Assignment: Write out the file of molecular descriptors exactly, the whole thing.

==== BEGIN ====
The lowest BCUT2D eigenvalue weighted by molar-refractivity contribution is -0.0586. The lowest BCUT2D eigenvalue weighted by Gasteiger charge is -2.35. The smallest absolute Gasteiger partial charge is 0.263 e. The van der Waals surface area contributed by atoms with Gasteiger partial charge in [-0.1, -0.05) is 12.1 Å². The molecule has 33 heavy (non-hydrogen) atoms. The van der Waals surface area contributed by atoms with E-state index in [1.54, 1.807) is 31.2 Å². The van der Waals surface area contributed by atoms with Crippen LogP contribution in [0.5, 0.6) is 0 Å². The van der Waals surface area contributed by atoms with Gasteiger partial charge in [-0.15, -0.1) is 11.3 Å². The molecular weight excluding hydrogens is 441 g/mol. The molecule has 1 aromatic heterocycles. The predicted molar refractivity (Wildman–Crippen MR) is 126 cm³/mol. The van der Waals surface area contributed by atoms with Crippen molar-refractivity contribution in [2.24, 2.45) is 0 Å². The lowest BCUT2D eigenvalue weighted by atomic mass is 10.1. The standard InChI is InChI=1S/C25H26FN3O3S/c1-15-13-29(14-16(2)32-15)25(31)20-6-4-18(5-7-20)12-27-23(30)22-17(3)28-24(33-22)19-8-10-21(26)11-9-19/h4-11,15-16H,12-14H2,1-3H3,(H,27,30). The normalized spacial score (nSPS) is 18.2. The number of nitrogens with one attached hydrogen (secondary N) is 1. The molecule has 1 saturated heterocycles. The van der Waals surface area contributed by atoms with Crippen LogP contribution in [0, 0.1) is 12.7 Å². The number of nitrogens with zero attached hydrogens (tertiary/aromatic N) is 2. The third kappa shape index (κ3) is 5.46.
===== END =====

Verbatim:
The lowest BCUT2D eigenvalue weighted by molar-refractivity contribution is -0.0586. The lowest BCUT2D eigenvalue weighted by Gasteiger charge is -2.35. The smallest absolute Gasteiger partial charge is 0.263 e. The van der Waals surface area contributed by atoms with Gasteiger partial charge in [-0.1, -0.05) is 12.1 Å². The molecule has 33 heavy (non-hydrogen) atoms. The van der Waals surface area contributed by atoms with E-state index in [1.54, 1.807) is 31.2 Å². The van der Waals surface area contributed by atoms with Crippen LogP contribution in [0.5, 0.6) is 0 Å². The van der Waals surface area contributed by atoms with Gasteiger partial charge in [-0.15, -0.1) is 11.3 Å². The molecular weight excluding hydrogens is 441 g/mol. The molecule has 1 aromatic heterocycles. The predicted molar refractivity (Wildman–Crippen MR) is 126 cm³/mol. The van der Waals surface area contributed by atoms with Crippen molar-refractivity contribution in [2.24, 2.45) is 0 Å². The lowest BCUT2D eigenvalue weighted by atomic mass is 10.1. The standard InChI is InChI=1S/C25H26FN3O3S/c1-15-13-29(14-16(2)32-15)25(31)20-6-4-18(5-7-20)12-27-23(30)22-17(3)28-24(33-22)19-8-10-21(26)11-9-19/h4-11,15-16H,12-14H2,1-3H3,(H,27,30). The normalized spacial score (nSPS) is 18.2. The number of nitrogens with one attached hydrogen (secondary N) is 1. The molecule has 1 saturated heterocycles. The van der Waals surface area contributed by atoms with Crippen LogP contribution in [0, 0.1) is 12.7 Å². The number of nitrogens with zero attached hydrogens (tertiary/aromatic N) is 2. The third kappa shape index (κ3) is 5.46.